The Gender of God
Instead of writing the standard God, one of my seminary professors would spell it Godde, halfway between God (male) and Goddess (female). I generally have not adopted that practice but I do think it helps remind us of something very important: God is no more male than female. For some, this is a fairly radical concept because most people use male pronouns for God, equate Jesus with God (rightly) who happened to be biologically male, and we often associate the general concept of a god with the bearded old man in the sky that we inherited from the Greek image of Zeus.
But to the surprise of many, the Bible isn’t afraid of using female imagery for God. Here are a few quick samples:
So God created humankind in his image,
in the image of God he created them;
male and female he created them. (Genesis 1:27 NRSV)
You were unmindful of the Rock that bore you;
you forgot the God who gave you birth. (Deut 32:18)
As a mother comforts her child, so I will comfort you; you shall be comforted in Jerusalem. (Isaiah 66:13)
For a long time I have held my peace,
I have kept still and restrained myself;
now I will cry out like a woman in labour,
I will gasp and pant. (Isaiah 42:14)
Jerusalem, Jerusalem… How often have I desired to gather your children together as a hen gathers her brood under her wings… (Matthew 23:37)
Of course, Christian orthodoxy has always affirmed in theory the idea that God is not biologically male any more than biologically female because God is spirit rather than physical being. Unfortunately, even with this belief in place, many still lose sight of this and associate God with being primarily if not exclusively male. Why? Our language choices have a lot to do with it, summed up by this famous quote:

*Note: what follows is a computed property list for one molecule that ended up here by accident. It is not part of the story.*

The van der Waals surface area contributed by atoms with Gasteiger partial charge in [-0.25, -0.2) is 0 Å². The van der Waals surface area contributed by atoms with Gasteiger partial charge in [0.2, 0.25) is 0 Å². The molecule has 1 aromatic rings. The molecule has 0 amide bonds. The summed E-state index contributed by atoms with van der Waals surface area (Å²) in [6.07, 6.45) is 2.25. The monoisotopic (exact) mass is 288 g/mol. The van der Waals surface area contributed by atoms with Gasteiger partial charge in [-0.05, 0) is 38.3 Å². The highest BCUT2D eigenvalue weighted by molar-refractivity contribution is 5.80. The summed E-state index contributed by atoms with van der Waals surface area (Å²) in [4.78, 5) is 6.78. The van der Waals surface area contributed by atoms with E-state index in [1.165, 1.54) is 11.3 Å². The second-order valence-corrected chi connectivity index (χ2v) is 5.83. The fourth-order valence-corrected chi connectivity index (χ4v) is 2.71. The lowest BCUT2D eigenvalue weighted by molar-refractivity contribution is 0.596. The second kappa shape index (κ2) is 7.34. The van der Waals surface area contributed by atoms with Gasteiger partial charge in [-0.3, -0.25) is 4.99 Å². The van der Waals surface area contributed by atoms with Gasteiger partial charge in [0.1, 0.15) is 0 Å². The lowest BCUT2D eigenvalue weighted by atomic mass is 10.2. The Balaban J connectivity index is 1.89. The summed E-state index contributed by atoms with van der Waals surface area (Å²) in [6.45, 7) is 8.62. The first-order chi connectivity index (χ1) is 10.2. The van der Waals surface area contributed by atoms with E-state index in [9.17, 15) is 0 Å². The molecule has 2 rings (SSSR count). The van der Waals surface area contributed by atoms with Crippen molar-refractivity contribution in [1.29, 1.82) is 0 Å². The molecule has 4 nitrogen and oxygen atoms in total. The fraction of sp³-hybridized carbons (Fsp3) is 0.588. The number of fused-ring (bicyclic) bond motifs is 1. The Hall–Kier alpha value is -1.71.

If God is male then the male is God.
Mary Daly, Beyond God the Father: Toward a Philosophy of Women’s Liberation (Boston: Beacon, 1973), 19
Since we speak about God primarily in male terms, it is inevitable if left unchecked that we see God primarily as male and therefore see males as in some sense or another more like God. Not intentionally and not even consciously for many of us, but it is there.
We have a significant linguistic problem in English. There is no pronoun that is both personal and gender-neutral. Using “he” makes it seem like God is male and causes the problem of furthering sexist systems, even if usually unintentionally. Using “she” runs the risk of reversing the problem. Using “it” strips God of any personhood and could allow us to forget the fundamental relationity of God. It is true that English is changing in such a way that it is becoming acceptable to use “they” as a singular, neuter, personal pronoun. Maybe that will solve the problem in another 20 or 30 years as this shift happens, but for now, we have an issue.
Different pastors and theologians handle this differently. I generally have taken the approach of alternating “he” and “she.” This is sometimes confusing, I admit, simply because it is takes that extra step to realize that I am still referring to God. Others take the approach of never using pronouns, always saying “God,” which sometimes ends up awkward; after all, pronouns exist precisely so we don’t have to keep repeating the noun. Some, probably the majority, will stick with the traditional and just say “he,” but then try to speak about the femaleness of God enough to make sure women don’t get the impression that they are inferior. And finally, some use the female imagery, at least for now, to serve as a balance for the male imagery that we usually hear elsewhere. Each has its strengths and weaknesses and I’m not going to pretend that any are clearly the absolutely correct solution.
This post was simply for two reasons. The first was letting you know why I alternate male and female language for God, in an attempt to limit the inevitable future confusion. That’s the main reason I brought forward this post now instead of latter as we delve into how the Bible calls us toward gender equality.
The second was to help you become aware of the small and often-unintentional ways that we can sometimes encourage oppression. Our language does have consequences, even when we are completely well-intentioned. In fact, I can pretty much guarantee this idea will come up again throughout the year as we talk about a variety of topics: we are often complicit in something oppressive even when we don’t mean to be.
Ending on a musical note, the song and video below covers a lot of misconceptions about God and her favourite types of people: